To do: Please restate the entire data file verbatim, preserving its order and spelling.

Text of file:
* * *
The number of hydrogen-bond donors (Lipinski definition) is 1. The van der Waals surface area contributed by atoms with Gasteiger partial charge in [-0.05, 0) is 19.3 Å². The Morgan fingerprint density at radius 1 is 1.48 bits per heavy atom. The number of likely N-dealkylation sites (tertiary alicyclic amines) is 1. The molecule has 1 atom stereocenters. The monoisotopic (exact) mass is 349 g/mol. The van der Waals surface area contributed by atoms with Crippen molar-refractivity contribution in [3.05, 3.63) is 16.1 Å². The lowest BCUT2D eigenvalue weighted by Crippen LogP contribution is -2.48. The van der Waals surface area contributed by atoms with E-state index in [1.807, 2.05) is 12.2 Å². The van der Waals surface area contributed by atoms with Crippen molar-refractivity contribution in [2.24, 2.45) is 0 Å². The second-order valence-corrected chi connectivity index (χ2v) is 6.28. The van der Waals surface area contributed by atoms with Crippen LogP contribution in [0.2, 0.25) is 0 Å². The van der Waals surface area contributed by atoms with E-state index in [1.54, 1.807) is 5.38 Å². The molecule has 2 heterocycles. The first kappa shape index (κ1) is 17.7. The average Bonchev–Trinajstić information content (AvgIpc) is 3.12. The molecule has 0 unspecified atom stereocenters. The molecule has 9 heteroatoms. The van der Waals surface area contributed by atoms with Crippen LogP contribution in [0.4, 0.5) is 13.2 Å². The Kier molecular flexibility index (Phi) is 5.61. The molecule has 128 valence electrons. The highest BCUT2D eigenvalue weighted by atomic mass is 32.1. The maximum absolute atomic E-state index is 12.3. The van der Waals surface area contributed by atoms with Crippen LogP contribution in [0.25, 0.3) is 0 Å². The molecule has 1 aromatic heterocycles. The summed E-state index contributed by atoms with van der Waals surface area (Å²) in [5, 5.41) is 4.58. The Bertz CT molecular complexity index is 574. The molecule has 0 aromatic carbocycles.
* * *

The number of hydrogen-bond donors (Lipinski definition) is 1. The van der Waals surface area contributed by atoms with Gasteiger partial charge in [-0.05, 0) is 19.3 Å². The Morgan fingerprint density at radius 1 is 1.48 bits per heavy atom. The number of likely N-dealkylation sites (tertiary alicyclic amines) is 1. The molecule has 1 atom stereocenters. The monoisotopic (exact) mass is 349 g/mol. The van der Waals surface area contributed by atoms with Crippen molar-refractivity contribution in [3.05, 3.63) is 16.1 Å². The lowest BCUT2D eigenvalue weighted by Crippen LogP contribution is -2.48. The van der Waals surface area contributed by atoms with E-state index in [1.807, 2.05) is 12.2 Å². The van der Waals surface area contributed by atoms with Crippen molar-refractivity contribution in [2.24, 2.45) is 0 Å². The second-order valence-corrected chi connectivity index (χ2v) is 6.28. The van der Waals surface area contributed by atoms with Crippen LogP contribution in [0.2, 0.25) is 0 Å². The van der Waals surface area contributed by atoms with E-state index in [1.54, 1.807) is 5.38 Å². The molecule has 2 heterocycles. The first kappa shape index (κ1) is 17.7. The average Bonchev–Trinajstić information content (AvgIpc) is 3.12. The molecule has 0 unspecified atom stereocenters. The molecule has 9 heteroatoms. The van der Waals surface area contributed by atoms with Crippen LogP contribution in [0.4, 0.5) is 13.2 Å². The Kier molecular flexibility index (Phi) is 5.61. The molecule has 128 valence electrons. The highest BCUT2D eigenvalue weighted by atomic mass is 32.1. The maximum absolute atomic E-state index is 12.3. The van der Waals surface area contributed by atoms with Crippen LogP contribution in [0.25, 0.3) is 0 Å². The molecule has 1 aromatic heterocycles. The summed E-state index contributed by atoms with van der Waals surface area (Å²) in [5, 5.41) is 4.58. The Bertz CT molecular complexity index is 574. The molecule has 0 aromatic carbocycles.